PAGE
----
Tourism and Hospitality - John J. Heldrich Center for Workforce ...

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Tourism and Hospitality - John J. Heldrich Center for Workforce ...

Ready for the Job:Understanding Occupationaland Skill Demand in New Jersey’sTourism and Hospitality IndustryA Report of the New Jersey State Employment and Training CommissionPrepared by theJohn J. Heldrich Center for Workforce Development at Rutgers UniversityWith the Assistance of the Workforce Investment Boards ofBergen, Cumberland/Salem, Hudson, Mercer and Passiac Counties,and Cumberland County College, Mercer County Community College, and William Paterson UniversityJames E. McGreevey, GovernorSpring 2004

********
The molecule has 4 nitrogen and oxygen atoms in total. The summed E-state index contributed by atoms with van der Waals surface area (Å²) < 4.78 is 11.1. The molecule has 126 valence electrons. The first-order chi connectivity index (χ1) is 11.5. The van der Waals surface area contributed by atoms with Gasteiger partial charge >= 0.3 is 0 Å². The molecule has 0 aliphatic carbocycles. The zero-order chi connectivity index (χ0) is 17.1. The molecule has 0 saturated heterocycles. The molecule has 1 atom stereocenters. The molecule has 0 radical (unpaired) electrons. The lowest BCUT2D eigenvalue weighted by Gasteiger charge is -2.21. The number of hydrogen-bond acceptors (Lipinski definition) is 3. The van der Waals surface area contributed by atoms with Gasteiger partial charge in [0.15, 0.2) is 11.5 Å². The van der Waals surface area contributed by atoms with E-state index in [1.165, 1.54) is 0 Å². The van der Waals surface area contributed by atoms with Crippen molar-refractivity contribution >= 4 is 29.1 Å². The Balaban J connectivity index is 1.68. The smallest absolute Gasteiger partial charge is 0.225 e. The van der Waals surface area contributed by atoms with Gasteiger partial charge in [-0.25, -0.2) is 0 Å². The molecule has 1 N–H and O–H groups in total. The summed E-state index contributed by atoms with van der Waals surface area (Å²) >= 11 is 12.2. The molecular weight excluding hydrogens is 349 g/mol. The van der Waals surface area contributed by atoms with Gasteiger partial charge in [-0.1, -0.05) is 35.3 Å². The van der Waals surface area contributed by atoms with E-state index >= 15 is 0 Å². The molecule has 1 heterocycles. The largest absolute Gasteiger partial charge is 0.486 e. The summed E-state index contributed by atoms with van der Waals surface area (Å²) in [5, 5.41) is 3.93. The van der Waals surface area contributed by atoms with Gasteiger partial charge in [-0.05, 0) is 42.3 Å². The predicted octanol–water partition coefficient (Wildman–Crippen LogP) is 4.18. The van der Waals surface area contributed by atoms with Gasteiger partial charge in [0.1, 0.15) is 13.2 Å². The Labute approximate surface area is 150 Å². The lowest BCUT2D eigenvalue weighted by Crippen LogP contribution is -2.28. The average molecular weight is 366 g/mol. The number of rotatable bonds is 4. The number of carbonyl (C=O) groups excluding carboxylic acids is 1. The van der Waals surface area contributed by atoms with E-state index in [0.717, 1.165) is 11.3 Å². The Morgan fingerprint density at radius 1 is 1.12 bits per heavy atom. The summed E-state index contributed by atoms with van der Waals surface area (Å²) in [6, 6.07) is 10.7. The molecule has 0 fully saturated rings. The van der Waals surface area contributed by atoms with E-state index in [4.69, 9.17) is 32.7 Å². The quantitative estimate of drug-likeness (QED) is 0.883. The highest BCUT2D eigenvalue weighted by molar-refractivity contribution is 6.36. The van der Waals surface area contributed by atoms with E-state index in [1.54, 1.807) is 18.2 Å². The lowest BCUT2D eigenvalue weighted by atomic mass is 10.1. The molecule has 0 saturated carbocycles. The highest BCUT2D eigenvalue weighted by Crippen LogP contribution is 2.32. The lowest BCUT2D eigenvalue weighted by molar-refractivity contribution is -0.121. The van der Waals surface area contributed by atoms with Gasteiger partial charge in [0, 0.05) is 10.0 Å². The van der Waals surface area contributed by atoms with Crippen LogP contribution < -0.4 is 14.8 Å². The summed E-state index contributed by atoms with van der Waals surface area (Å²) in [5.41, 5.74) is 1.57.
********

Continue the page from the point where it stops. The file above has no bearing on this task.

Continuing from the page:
Preface and AcknowledgementsThe Ready for the Job project was developed by the New Jersey State Employment and Training Commission(SETC) with the New Jersey Departments of Labor and Education. The project was directed by Henry Plotkin,Executive Director of the SETC, and was funded by the New Jersey Department of Education. The research wasconducted by the John J. Heldrich Center for Workforce Development at Rutgers, The State University of NewJersey, with assistance from the local Workforce Investment Boards of Bergen, Cumberland/Salem, Hudson,Mercer, and Passaic Counties and from researchers at William Paterson University, Cumberland County College,and Mercer County Community College.Principal Investigator:Carl E. Van Horn, Director and ProfessorJohn J. Heldrich Center for Workforce DevelopmentResearch Director:Aaron Fichtner, Director of Research and EvaluationContributing Authors:Heldrich CenterDenise Pierson-Balik, Project ManagerPaget Berger, Senior Practitioner in ResidenceJennifer Cleary, Project DirectorK.A. Dixon, Senior Project ManagerSarah Gyarfas, Project CoordinatorHarriet Kass, Senior Practitioner in ResidenceLaurie Harrington, Project DirectorEditorial advice was provided by Kathy Krepcio, Executive Directorand Herbert Schaffner, Marketing and Communications DirectorOccupational and Skill Demand Project Advisory Board:Gary Altman, New Jersey Department of LaborMarie Barry, New Jersey Department of EducationDian Bates, New Jersey Department of EducationStephen Bruner, Atlantic-Cape May Workforce Investment BoardDana Egreczky, New Jersey Chamber of CommerceMary Gatta, Center for Women and Work, Rutgers UniversityJames Hughes, Edward J. Bloustein School of Planning and Public PolicyJoAnn Hammill, New Jersey Department of LaborPatricia Roman, Middlesex County Workforce Investment BoardTapas Sen, State Employment and Training CommissionVivien Shapiro, New Jersey Department of LaborJeffrey Stoller, New Jersey Business and Industry AssociationJohn Tesoriero, New Jersey Commission for Science and TechnologyThe SETC and the Heldrich Center wish to thank Commissioner Albert Kroll, Commissioner William Librera,Governor James McGreevey, and the many employers and citizens of New Jersey who were interviewed for andprovided guidance for these reports.